NASCAR's Clint Bowyer declined to say if he intentionally spun
In his first public appearance since NASCAR sanctioned Michael Waltrip Racing, Bowyer was on ESPN as part of a previously scheduled appearance. (Courtesy: sportingnews.com)
By Jenna Fryer
The Associated Press
CONCORD, N.C. — Clint Bowyer would not say Tuesday whether he intentionally spun his car in an effort to keep Ryan Newman from winning at Richmond.
In his first public appearance since NASCAR sanctioned Michael Waltrip Racing, Bowyer was on ESPN as part of a previously scheduled appearance. He said he had apologized to Newman in a phone call, but said it was because the spin cost him a victory — and the apology was simply racer protocol.
Asked specifically if the apology was an admission he spun intentionally, Bowyer didn't answer directly. "Let's not dig too much into this," he said.
NASCAR said they could not prove Bowyer's spin was intentional in levying stiff sanctions against Michael Waltrip Racing on Monday. Newman replaced Martin Truex Jr. in the Chase for the Sprint Cup championship and MWR was fined $300,000 as part of the penalties.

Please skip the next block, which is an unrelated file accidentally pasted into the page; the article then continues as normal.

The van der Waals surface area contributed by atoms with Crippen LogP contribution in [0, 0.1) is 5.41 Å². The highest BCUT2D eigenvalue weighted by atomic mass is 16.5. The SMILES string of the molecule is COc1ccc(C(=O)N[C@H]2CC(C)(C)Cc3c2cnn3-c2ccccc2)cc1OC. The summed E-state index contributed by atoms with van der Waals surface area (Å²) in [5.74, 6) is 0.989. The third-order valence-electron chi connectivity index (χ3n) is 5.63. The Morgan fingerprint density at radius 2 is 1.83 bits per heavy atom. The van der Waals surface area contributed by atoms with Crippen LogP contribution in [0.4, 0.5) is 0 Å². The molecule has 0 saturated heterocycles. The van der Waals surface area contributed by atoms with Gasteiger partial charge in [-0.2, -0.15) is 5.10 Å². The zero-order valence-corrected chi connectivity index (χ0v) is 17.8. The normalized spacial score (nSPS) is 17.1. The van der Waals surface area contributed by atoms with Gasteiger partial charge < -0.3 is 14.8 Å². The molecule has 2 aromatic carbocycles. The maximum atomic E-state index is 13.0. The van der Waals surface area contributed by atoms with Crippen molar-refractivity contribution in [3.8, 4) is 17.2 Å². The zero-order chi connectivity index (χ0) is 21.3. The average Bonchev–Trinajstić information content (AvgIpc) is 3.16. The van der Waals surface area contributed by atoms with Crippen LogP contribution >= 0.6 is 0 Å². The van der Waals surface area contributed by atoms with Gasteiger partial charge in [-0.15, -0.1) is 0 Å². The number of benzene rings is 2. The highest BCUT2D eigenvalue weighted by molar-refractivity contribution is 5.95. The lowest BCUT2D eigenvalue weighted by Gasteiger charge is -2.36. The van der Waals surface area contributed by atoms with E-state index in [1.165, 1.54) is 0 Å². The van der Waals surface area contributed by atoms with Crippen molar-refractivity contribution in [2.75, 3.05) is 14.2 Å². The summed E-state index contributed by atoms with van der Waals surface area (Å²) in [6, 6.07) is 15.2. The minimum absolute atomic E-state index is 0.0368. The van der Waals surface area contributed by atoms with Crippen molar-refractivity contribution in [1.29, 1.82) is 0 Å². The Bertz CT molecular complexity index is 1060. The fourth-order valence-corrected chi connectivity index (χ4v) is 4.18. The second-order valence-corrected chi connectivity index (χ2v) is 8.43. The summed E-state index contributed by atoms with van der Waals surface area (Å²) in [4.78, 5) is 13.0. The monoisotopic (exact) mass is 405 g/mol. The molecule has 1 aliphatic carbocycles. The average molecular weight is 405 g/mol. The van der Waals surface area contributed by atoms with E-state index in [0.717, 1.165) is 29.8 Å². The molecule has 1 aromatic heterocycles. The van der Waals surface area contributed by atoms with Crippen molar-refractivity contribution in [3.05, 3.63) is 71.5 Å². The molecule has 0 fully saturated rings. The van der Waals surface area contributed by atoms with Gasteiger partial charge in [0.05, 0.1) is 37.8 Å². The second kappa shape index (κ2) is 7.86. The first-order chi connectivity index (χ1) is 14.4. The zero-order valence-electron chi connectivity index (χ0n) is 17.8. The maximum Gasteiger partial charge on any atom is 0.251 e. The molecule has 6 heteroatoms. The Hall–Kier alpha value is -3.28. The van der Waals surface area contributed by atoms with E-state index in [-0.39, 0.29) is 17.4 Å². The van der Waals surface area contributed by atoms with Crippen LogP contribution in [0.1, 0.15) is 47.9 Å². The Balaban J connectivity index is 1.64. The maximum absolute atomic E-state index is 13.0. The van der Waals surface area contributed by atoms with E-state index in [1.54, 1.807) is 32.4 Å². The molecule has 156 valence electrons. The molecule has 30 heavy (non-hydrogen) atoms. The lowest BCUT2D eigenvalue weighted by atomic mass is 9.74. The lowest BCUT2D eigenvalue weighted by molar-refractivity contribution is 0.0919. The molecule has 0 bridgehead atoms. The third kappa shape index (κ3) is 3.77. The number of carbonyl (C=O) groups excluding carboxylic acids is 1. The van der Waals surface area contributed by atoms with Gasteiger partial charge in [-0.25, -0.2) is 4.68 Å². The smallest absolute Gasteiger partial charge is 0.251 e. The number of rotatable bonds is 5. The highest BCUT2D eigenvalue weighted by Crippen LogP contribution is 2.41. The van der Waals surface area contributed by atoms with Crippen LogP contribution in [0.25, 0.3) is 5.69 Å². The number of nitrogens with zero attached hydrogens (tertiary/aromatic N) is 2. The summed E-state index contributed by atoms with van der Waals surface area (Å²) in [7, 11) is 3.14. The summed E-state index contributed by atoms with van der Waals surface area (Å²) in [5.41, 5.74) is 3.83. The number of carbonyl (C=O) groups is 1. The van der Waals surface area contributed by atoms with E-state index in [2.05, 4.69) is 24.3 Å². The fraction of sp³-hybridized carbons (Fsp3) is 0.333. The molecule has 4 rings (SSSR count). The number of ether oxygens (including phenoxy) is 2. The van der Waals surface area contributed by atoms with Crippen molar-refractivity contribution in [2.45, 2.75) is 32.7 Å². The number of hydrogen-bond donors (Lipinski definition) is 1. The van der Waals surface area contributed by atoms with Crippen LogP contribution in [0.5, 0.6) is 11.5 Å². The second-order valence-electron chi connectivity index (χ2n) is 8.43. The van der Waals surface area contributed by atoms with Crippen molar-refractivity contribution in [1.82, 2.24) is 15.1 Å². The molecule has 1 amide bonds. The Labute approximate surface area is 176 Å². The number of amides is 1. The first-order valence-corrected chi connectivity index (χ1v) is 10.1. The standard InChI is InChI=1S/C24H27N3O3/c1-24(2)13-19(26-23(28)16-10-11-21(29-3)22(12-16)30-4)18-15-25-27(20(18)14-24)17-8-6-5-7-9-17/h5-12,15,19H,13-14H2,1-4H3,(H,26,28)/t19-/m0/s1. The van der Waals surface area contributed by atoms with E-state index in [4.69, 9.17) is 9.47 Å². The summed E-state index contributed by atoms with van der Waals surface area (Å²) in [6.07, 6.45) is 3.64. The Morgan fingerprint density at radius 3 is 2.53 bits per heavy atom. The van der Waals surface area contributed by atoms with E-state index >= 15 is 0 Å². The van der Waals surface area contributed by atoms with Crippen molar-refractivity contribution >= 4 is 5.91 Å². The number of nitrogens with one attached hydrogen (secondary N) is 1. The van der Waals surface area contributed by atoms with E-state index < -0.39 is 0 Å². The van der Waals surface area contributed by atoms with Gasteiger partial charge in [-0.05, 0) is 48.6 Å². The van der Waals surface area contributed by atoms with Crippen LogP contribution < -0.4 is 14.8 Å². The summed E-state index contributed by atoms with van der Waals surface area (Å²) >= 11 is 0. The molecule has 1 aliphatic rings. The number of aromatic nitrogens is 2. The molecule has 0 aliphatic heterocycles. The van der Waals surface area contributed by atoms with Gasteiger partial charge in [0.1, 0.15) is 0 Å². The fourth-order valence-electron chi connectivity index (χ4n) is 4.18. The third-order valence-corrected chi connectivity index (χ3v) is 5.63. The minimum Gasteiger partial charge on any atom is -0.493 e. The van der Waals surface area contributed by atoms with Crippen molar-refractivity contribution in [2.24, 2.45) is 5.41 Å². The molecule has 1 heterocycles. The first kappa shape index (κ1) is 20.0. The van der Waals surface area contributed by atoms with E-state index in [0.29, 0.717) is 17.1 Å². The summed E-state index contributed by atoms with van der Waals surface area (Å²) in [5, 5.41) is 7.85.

While Clint Bowyer's spin got all the attention at Richmond, a few questions from a puzzled Brian Vickers and the promise of a post-race kiss led to one hefty punishment from NASCAR.
Ryan Newman replaced Martin Truex Jr. in the Chase for the Sprint Cup championship on Monday night when NASCAR penalized Michael Waltrip Racing for manipulating the outcome of last weekend's race.
MWR was fined $300,000, and general manager Ty Norris received an indefinite suspension. Truex, Bowyer and Vickers were docked 50 points apiece — but Bowyer's deduction does not affect his position in the Chase, which begins Sunday at Chicago.